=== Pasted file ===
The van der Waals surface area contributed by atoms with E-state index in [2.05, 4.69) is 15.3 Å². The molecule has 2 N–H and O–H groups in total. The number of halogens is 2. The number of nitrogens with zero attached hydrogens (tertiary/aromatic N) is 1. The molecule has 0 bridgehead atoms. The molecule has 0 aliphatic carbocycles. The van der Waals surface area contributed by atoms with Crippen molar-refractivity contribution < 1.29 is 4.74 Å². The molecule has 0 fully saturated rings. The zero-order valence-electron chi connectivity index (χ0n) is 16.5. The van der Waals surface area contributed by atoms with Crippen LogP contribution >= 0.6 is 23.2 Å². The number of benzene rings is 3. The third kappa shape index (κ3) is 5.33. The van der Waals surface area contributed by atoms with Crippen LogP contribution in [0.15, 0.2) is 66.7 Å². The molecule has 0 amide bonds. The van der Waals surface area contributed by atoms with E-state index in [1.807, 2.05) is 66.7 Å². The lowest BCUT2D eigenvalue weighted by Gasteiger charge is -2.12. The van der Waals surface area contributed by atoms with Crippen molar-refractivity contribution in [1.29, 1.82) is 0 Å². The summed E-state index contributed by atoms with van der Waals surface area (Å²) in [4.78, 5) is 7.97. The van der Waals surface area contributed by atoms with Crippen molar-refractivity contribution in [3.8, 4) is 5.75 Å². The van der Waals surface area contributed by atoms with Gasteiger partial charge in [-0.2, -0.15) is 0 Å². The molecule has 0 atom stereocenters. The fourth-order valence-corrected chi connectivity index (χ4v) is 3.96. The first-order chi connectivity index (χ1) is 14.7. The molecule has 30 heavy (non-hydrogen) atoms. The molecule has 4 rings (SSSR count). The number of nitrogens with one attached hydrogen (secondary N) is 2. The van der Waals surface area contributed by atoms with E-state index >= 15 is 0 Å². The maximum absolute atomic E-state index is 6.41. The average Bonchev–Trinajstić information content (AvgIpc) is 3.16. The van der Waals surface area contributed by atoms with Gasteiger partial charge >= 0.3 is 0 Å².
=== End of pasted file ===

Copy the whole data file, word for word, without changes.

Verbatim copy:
The van der Waals surface area contributed by atoms with E-state index in [2.05, 4.69) is 15.3 Å². The molecule has 2 N–H and O–H groups in total. The number of halogens is 2. The number of nitrogens with zero attached hydrogens (tertiary/aromatic N) is 1. The molecule has 0 bridgehead atoms. The molecule has 0 aliphatic carbocycles. The van der Waals surface area contributed by atoms with Crippen molar-refractivity contribution < 1.29 is 4.74 Å². The molecule has 0 fully saturated rings. The zero-order valence-electron chi connectivity index (χ0n) is 16.5. The van der Waals surface area contributed by atoms with Crippen LogP contribution >= 0.6 is 23.2 Å². The number of benzene rings is 3. The third kappa shape index (κ3) is 5.33. The van der Waals surface area contributed by atoms with Crippen LogP contribution in [0.15, 0.2) is 66.7 Å². The molecule has 0 amide bonds. The van der Waals surface area contributed by atoms with E-state index in [1.807, 2.05) is 66.7 Å². The lowest BCUT2D eigenvalue weighted by Gasteiger charge is -2.12. The van der Waals surface area contributed by atoms with Crippen molar-refractivity contribution in [1.29, 1.82) is 0 Å². The summed E-state index contributed by atoms with van der Waals surface area (Å²) in [4.78, 5) is 7.97. The van der Waals surface area contributed by atoms with Crippen molar-refractivity contribution in [3.8, 4) is 5.75 Å². The van der Waals surface area contributed by atoms with Gasteiger partial charge in [-0.2, -0.15) is 0 Å². The molecule has 0 atom stereocenters. The fourth-order valence-corrected chi connectivity index (χ4v) is 3.96. The first-order chi connectivity index (χ1) is 14.7. The molecule has 30 heavy (non-hydrogen) atoms. The molecule has 4 rings (SSSR count). The number of nitrogens with one attached hydrogen (secondary N) is 2. The van der Waals surface area contributed by atoms with E-state index >= 15 is 0 Å². The maximum absolute atomic E-state index is 6.41. The average Bonchev–Trinajstić information content (AvgIpc) is 3.16. The van der Waals surface area contributed by atoms with Gasteiger partial charge >= 0.3 is 0 Å².